first_imgHe has now returned to Queensland, where he spent a solitary season in 2015, eager to demonstrate how he has matured after off-field troubles marred his previous time in Australia, which included stints with the Western Force and the Rebels.”I’m a Queenslander. I was born there. I started playing rugby there. It’s where the dream began. I think a big part as well is that I owe Queensland the best version of myself,” said O’Connor, who has 44 Test caps.MORE: Taniela Tupou’s phone stolen in South Africa ahead of Rugby Championship”I came back last time and I wasn’t in the best place mentally, but also physically I was quite broken, so I couldn’t produce and perform the rugby I wanted to for the team. James O’Connor has rejoined the Reds, signing a two-year contract with Queensland and Australian Rugby that makes him eligible for his country’s World Cup campaign. “I’m finally ready to return and make amends. I want to do right by the team and the fans, and I intend to deliver the very best of my energy. If I can help the team get back to the top of the sport and if we can bring success back to Queensland, that would be a dream for me.”O’Connor could now make an immediate return to Australia’s squad for the Rugby Championship.Queensland Rugby Union (QRU) CEO David Hanham said: “In our discussions with James, he’s been very open with us around the opportunity he had in northern England to reassess areas of his life and to re-evaluate his approach to professional rugby.”The feedback from Sale is that he’s been a strong contributor both on and off the field and we believe that he’s a different person to the player that left Ballymore in 2015.” Versatile back O’Connor, 29, was released from his contract with English club Sale Sharks earlier this month, in order to pursue his ambitions of representing the Wallabies at the World Cup in Japan later this year. Rugby Australia’s director of rugby, Scott Johnson, added: “James has immense talent. He started his career in Queensland and this is a chance for him to show his full potential for his home state. “Now is the time for James’ rugby to do the talking. He’s come home for the right reasons to play rugby and to help develop our rugby programs. He’s matured and understands the leadership roles both on and off the field. He’s been honest and transparent throughout this whole process.”We want to back the man to be the player we know he can be.”last_img read more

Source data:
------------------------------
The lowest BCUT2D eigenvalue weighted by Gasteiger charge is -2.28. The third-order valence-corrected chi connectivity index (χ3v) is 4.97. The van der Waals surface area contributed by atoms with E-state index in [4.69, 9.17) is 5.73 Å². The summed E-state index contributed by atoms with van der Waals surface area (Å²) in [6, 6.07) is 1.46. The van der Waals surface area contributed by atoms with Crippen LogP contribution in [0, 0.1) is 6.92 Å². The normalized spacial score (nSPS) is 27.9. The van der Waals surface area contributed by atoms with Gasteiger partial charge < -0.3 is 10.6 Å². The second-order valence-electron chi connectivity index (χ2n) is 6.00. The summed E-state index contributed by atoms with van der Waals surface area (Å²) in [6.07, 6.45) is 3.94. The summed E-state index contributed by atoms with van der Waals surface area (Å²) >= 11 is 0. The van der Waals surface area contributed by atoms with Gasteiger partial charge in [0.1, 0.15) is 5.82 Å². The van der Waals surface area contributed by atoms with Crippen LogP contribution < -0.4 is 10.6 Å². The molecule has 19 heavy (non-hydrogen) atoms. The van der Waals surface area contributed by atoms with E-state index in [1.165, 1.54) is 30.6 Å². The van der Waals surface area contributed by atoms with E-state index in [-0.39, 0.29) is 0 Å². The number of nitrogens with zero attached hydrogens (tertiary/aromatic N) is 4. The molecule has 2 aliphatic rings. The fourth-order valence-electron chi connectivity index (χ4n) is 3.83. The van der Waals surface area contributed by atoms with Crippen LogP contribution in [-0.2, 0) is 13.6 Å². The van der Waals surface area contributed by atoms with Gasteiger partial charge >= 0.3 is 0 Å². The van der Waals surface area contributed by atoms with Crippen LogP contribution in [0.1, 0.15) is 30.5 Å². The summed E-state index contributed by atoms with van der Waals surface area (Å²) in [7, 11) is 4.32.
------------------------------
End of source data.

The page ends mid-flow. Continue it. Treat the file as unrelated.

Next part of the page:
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Whoa Enormous Cotton Candy Explosion in Kids Chemistry Lab